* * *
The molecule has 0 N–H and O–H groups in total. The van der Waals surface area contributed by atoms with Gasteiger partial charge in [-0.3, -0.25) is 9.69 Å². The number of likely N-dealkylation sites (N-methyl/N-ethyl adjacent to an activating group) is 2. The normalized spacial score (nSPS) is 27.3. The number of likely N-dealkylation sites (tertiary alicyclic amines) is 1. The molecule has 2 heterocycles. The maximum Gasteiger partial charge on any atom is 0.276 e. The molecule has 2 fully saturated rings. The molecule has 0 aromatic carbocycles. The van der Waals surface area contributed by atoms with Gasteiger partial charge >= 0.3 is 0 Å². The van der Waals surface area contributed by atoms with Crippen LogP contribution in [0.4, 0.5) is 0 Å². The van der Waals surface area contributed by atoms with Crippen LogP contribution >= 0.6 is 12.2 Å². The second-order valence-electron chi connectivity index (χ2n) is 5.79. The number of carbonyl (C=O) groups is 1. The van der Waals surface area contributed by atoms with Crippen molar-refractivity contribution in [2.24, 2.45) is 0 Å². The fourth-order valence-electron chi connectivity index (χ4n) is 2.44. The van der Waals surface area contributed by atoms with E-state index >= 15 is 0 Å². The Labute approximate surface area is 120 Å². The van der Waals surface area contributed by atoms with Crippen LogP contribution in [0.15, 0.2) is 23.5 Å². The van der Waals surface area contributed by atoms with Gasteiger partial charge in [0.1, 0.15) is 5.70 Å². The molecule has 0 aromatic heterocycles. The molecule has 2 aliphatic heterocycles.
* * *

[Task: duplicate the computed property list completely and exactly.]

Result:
The molecule has 0 N–H and O–H groups in total. The van der Waals surface area contributed by atoms with Gasteiger partial charge in [-0.3, -0.25) is 9.69 Å². The number of likely N-dealkylation sites (N-methyl/N-ethyl adjacent to an activating group) is 2. The normalized spacial score (nSPS) is 27.3. The number of likely N-dealkylation sites (tertiary alicyclic amines) is 1. The molecule has 2 heterocycles. The maximum Gasteiger partial charge on any atom is 0.276 e. The molecule has 2 fully saturated rings. The molecule has 0 aromatic carbocycles. The van der Waals surface area contributed by atoms with Gasteiger partial charge >= 0.3 is 0 Å². The van der Waals surface area contributed by atoms with Crippen LogP contribution in [0.4, 0.5) is 0 Å². The van der Waals surface area contributed by atoms with Crippen LogP contribution >= 0.6 is 12.2 Å². The second-order valence-electron chi connectivity index (χ2n) is 5.79. The number of carbonyl (C=O) groups is 1. The van der Waals surface area contributed by atoms with Crippen molar-refractivity contribution in [2.24, 2.45) is 0 Å². The fourth-order valence-electron chi connectivity index (χ4n) is 2.44. The van der Waals surface area contributed by atoms with E-state index >= 15 is 0 Å². The Labute approximate surface area is 120 Å². The van der Waals surface area contributed by atoms with Crippen LogP contribution in [0.15, 0.2) is 23.5 Å². The van der Waals surface area contributed by atoms with Gasteiger partial charge in [0.1, 0.15) is 5.70 Å². The molecule has 0 aromatic heterocycles. The molecule has 2 aliphatic heterocycles.